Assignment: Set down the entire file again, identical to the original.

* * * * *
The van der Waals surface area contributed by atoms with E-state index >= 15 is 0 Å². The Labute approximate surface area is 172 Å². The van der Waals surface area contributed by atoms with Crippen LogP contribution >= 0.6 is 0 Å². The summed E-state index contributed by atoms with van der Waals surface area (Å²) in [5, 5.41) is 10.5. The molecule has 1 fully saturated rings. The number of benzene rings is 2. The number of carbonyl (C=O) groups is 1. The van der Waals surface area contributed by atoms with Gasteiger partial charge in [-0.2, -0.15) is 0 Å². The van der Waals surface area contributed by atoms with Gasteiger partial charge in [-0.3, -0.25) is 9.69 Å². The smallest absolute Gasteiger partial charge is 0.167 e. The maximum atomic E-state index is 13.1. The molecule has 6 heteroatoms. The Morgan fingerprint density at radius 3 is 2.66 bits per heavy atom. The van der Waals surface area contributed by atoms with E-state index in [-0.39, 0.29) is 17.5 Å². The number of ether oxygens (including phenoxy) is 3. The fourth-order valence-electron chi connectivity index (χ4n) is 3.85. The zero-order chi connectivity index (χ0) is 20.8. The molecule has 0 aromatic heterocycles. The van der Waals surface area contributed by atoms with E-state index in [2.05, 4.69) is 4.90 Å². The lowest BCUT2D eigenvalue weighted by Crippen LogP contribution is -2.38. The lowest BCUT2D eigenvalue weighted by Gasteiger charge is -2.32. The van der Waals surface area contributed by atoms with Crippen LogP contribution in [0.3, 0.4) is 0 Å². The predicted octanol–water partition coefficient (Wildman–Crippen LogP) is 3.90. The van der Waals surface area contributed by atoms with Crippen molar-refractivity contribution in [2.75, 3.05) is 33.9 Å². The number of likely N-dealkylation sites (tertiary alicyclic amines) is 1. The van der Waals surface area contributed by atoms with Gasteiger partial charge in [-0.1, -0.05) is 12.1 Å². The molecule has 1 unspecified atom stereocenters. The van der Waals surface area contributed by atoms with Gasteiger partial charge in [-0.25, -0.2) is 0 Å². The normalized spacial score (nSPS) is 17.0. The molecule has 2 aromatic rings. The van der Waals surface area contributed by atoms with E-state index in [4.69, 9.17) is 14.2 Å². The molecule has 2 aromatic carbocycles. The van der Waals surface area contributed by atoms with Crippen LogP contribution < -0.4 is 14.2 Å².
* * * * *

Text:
The van der Waals surface area contributed by atoms with E-state index >= 15 is 0 Å². The Labute approximate surface area is 172 Å². The van der Waals surface area contributed by atoms with Crippen LogP contribution >= 0.6 is 0 Å². The summed E-state index contributed by atoms with van der Waals surface area (Å²) in [5, 5.41) is 10.5. The molecule has 1 fully saturated rings. The number of benzene rings is 2. The number of carbonyl (C=O) groups is 1. The van der Waals surface area contributed by atoms with Gasteiger partial charge in [-0.2, -0.15) is 0 Å². The van der Waals surface area contributed by atoms with Gasteiger partial charge in [-0.3, -0.25) is 9.69 Å². The smallest absolute Gasteiger partial charge is 0.167 e. The maximum atomic E-state index is 13.1. The molecule has 6 heteroatoms. The Morgan fingerprint density at radius 3 is 2.66 bits per heavy atom. The van der Waals surface area contributed by atoms with E-state index in [-0.39, 0.29) is 17.5 Å². The number of ether oxygens (including phenoxy) is 3. The fourth-order valence-electron chi connectivity index (χ4n) is 3.85. The zero-order chi connectivity index (χ0) is 20.8. The molecule has 0 aromatic heterocycles. The van der Waals surface area contributed by atoms with E-state index in [2.05, 4.69) is 4.90 Å². The lowest BCUT2D eigenvalue weighted by Crippen LogP contribution is -2.38. The lowest BCUT2D eigenvalue weighted by Gasteiger charge is -2.32. The van der Waals surface area contributed by atoms with Crippen LogP contribution in [0.3, 0.4) is 0 Å². The predicted octanol–water partition coefficient (Wildman–Crippen LogP) is 3.90. The van der Waals surface area contributed by atoms with Crippen molar-refractivity contribution in [2.75, 3.05) is 33.9 Å². The number of likely N-dealkylation sites (tertiary alicyclic amines) is 1. The van der Waals surface area contributed by atoms with Gasteiger partial charge in [-0.1, -0.05) is 12.1 Å². The molecule has 1 unspecified atom stereocenters. The van der Waals surface area contributed by atoms with Gasteiger partial charge in [-0.25, -0.2) is 0 Å². The normalized spacial score (nSPS) is 17.0. The molecule has 2 aromatic rings. The van der Waals surface area contributed by atoms with E-state index in [4.69, 9.17) is 14.2 Å². The molecule has 2 aromatic carbocycles. The van der Waals surface area contributed by atoms with Crippen LogP contribution < -0.4 is 14.2 Å².